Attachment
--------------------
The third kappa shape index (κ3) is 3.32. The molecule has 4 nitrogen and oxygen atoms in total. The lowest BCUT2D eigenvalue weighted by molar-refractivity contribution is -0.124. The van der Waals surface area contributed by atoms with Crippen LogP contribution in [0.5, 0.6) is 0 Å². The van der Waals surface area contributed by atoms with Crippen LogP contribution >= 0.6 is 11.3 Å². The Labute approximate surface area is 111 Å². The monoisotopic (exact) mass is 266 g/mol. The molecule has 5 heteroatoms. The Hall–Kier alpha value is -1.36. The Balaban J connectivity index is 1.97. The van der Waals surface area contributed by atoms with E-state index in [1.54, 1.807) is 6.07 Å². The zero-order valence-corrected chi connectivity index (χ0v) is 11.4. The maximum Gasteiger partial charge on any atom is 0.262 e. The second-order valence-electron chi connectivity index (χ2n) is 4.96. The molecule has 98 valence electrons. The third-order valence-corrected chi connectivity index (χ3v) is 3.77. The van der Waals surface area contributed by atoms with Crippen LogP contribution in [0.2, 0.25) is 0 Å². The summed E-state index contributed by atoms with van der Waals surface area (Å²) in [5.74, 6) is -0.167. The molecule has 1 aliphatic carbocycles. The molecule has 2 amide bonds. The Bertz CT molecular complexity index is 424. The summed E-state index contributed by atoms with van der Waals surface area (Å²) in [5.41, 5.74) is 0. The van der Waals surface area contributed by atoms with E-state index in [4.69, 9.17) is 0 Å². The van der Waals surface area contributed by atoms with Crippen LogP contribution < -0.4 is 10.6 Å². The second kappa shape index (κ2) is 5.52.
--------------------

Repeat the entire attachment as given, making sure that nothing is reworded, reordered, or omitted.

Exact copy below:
The third kappa shape index (κ3) is 3.32. The molecule has 4 nitrogen and oxygen atoms in total. The lowest BCUT2D eigenvalue weighted by molar-refractivity contribution is -0.124. The van der Waals surface area contributed by atoms with Crippen LogP contribution in [0.5, 0.6) is 0 Å². The van der Waals surface area contributed by atoms with Crippen LogP contribution >= 0.6 is 11.3 Å². The Labute approximate surface area is 111 Å². The monoisotopic (exact) mass is 266 g/mol. The molecule has 5 heteroatoms. The Hall–Kier alpha value is -1.36. The Balaban J connectivity index is 1.97. The van der Waals surface area contributed by atoms with E-state index in [1.54, 1.807) is 6.07 Å². The zero-order valence-corrected chi connectivity index (χ0v) is 11.4. The maximum Gasteiger partial charge on any atom is 0.262 e. The second-order valence-electron chi connectivity index (χ2n) is 4.96. The molecule has 98 valence electrons. The third-order valence-corrected chi connectivity index (χ3v) is 3.77. The van der Waals surface area contributed by atoms with Crippen LogP contribution in [0.2, 0.25) is 0 Å². The summed E-state index contributed by atoms with van der Waals surface area (Å²) in [5.74, 6) is -0.167. The molecule has 1 aliphatic carbocycles. The molecule has 2 amide bonds. The Bertz CT molecular complexity index is 424. The summed E-state index contributed by atoms with van der Waals surface area (Å²) in [5.41, 5.74) is 0. The van der Waals surface area contributed by atoms with E-state index in [4.69, 9.17) is 0 Å². The van der Waals surface area contributed by atoms with Crippen LogP contribution < -0.4 is 10.6 Å². The second kappa shape index (κ2) is 5.52.